WASHINGTON (AP) - The special counsel investigating the possibility of an official cover-up after the 1993 Branch Davidian siege has asked a Texas judge to delay lawyers' fact-finding in the civil lawsuit filed against the government by Davidian survivors and relatives of the dead.
Former Sen. John Danforth asked a federal judge in Waco to issue an order delaying for 30 days any discovery and witness interviews by government and plaintiffs' lawyers in the upcoming trial. He also requested permission to interview all witnesses first.
"It is my firm belief that our inquiry will benefit by interviewing witnesses prior to their preparation for testimony in a civil trial," Danforth wrote Thursday to U.S. District Judge Walter Smith. "Because a civil trial inherently involves advocacy, testimony tends to be very well-rehearsed and coordinated with the testimony of other witnesses."
Surviving Davidians and the relatives of the dead are challenging the government's conclusion that the fire that swept through the Davidians' compound on April 19, 1993 was set by cult members. Leader David Koresh and some 80 followers died during the inferno, some from the fire, others from gunshot wounds.
Danforth is investigating whether the government covered up its use of potentially incendiary tear gas grenades that day and whether federal agents fired any shots in the final hours, among other issues.
Smith did not rule Friday on Danforth's request, which is not without precedent.
In the Monica Lewinsky investigation last year, Independent Counsel Kenneth Starr asked the judge in the Paula Jones sexual harassment lawsuit against President Clinton to halt any evidence-gathering in the civil case that related to the Lewinsky matter. Starr contended that lawyers in the Jones case were interfering with his criminal investigation by pursuing the same witnesses and evidence.
Danforth, appointed last week by Attorney General Janet Reno to head an independent investigation into the newly revived Waco controversy, said he needs until mid-October to get his inquiry up and running.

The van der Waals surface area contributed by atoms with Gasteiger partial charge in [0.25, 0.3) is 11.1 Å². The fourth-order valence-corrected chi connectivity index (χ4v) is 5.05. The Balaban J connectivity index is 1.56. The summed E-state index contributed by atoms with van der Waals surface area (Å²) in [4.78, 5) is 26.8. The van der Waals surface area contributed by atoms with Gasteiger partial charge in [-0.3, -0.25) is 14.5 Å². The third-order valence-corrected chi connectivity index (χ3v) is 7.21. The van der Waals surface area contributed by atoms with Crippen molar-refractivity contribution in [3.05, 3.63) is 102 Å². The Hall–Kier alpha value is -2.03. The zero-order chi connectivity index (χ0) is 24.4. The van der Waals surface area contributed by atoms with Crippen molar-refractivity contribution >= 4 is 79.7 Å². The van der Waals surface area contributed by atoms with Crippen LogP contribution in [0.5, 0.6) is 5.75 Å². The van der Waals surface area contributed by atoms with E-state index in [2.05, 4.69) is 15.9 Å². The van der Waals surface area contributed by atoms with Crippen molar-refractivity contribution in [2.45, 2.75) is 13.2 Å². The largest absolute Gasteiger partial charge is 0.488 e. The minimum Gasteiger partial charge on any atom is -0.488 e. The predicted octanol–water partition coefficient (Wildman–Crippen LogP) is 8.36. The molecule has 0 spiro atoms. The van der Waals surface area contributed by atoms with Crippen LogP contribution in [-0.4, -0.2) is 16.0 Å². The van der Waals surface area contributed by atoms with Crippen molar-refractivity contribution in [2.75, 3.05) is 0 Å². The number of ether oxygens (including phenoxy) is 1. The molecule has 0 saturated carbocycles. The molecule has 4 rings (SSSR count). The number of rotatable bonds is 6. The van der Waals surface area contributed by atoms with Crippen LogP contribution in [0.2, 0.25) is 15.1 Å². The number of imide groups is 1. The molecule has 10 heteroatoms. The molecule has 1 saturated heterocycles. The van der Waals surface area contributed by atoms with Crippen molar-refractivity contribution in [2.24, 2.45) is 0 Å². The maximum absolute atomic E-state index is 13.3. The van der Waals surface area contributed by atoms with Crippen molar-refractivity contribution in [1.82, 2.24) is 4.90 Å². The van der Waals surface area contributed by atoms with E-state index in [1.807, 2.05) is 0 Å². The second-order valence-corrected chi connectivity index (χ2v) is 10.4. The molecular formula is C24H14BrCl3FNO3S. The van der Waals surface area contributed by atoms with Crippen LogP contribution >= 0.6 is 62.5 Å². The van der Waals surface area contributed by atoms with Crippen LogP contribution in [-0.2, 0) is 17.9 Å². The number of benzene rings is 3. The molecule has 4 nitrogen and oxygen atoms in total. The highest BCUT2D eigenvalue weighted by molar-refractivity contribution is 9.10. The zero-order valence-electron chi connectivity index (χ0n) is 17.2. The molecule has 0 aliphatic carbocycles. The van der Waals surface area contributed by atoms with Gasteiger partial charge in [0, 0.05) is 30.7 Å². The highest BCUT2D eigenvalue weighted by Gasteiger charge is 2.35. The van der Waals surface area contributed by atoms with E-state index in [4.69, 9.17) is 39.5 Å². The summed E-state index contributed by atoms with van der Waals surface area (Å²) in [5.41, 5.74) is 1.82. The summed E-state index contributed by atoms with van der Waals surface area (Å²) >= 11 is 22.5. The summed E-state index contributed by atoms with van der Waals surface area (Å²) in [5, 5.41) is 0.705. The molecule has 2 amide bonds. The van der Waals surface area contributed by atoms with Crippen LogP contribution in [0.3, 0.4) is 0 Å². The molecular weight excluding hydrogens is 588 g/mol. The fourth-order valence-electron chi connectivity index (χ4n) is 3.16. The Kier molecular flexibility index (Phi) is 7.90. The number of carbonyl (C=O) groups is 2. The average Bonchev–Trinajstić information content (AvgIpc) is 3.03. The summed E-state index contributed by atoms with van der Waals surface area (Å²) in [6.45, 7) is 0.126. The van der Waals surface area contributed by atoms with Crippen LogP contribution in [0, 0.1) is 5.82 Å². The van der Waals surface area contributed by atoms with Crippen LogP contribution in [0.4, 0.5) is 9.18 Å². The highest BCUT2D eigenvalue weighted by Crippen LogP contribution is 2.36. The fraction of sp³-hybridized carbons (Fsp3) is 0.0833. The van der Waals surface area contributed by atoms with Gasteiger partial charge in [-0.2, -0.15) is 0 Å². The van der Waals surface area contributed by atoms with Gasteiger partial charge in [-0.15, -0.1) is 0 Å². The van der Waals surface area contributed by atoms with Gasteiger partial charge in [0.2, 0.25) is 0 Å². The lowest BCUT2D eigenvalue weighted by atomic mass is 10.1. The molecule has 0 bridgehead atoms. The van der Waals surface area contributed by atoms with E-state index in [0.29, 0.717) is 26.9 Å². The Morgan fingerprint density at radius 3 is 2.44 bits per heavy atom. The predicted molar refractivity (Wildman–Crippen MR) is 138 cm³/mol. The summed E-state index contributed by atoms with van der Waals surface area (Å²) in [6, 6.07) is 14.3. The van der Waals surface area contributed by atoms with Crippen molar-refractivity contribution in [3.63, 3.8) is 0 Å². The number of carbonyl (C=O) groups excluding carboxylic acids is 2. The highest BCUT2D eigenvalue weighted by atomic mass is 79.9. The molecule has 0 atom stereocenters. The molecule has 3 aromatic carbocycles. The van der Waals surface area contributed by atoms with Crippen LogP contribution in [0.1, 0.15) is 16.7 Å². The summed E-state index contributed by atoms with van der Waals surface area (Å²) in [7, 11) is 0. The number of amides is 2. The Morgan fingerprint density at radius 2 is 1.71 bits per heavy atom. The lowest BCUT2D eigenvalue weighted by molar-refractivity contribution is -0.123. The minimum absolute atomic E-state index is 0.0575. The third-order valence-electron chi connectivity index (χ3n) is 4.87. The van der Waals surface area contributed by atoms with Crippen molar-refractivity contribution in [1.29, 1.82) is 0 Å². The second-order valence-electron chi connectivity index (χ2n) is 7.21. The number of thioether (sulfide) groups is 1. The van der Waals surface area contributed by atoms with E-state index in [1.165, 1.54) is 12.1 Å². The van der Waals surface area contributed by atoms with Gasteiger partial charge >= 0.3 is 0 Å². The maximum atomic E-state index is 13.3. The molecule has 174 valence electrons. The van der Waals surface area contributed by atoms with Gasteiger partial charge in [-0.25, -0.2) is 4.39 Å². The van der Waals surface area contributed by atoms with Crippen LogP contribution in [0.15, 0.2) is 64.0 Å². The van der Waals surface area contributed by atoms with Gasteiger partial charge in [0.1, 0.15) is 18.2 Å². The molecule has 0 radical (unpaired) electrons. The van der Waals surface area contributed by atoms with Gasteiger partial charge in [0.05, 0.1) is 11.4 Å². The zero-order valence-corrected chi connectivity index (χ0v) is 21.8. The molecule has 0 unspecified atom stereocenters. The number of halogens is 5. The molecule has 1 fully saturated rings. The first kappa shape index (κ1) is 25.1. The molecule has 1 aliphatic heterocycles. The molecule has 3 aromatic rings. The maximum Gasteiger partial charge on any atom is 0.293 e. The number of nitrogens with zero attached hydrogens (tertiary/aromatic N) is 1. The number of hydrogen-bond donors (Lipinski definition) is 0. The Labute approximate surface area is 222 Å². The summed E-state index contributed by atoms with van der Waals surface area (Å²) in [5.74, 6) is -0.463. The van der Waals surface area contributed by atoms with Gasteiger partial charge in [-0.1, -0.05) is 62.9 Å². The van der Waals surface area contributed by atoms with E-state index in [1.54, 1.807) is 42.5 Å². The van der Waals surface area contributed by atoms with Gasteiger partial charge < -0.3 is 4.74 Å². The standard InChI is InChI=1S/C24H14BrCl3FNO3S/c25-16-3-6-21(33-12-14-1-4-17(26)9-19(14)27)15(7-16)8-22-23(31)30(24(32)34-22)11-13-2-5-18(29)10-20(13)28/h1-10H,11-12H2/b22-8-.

"We are moving very rapidly," Danforth wrote. "We do not envision, however, that we will be able to conduct detailed interviews of critical witnesses until mid-October. That is why we have requested the 30-day stay."
One of the two main plaintiffs' attorneys in the case voluntarily agreed Friday to postpone for two weeks the depositions of Reno, an FBI sharpshooter and a key FBI on-scene commander, which had been scheduled for later this month.
"I didn't think it was too much to ask to give them two more weeks to sort of get organized," said Houston lawyer Michael Caddell. But he objected to a 30-day delay, saying, "I cannot halt all discovery for 30 days and not impair my ability and still get ready for trial by January." He wrote to the judge Friday that discovery should continue and lawyers should be allowed to continue making copies of government evidence such as videotapes.
But a lawyer for other plaintiffs in the case, Jim Brannon of Houston, rejected the notion of voluntarily delaying his depositions, saying he would forge ahead unless told otherwise by the judge. Brannon said he intends to be in Washington beginning Monday to interview "dozens and dozens" of federal officials who were on the scene during the 51-day siege.
"Do I object to the 30 days? Not if the court orders it, I don't. But only if a court orders it," Brannon said Friday. "I'm not going to volunteer it, like Mr. Caddell seems to do."
Smith this week vacated the Oct. 18 trial date, saying the government needs more time to produce the voluminous amount of siege-related documents and evidence he recently demanded turned over to his court. The judge did not set a new date, but Caddell said he is operating under the assumption it will be in January or later.
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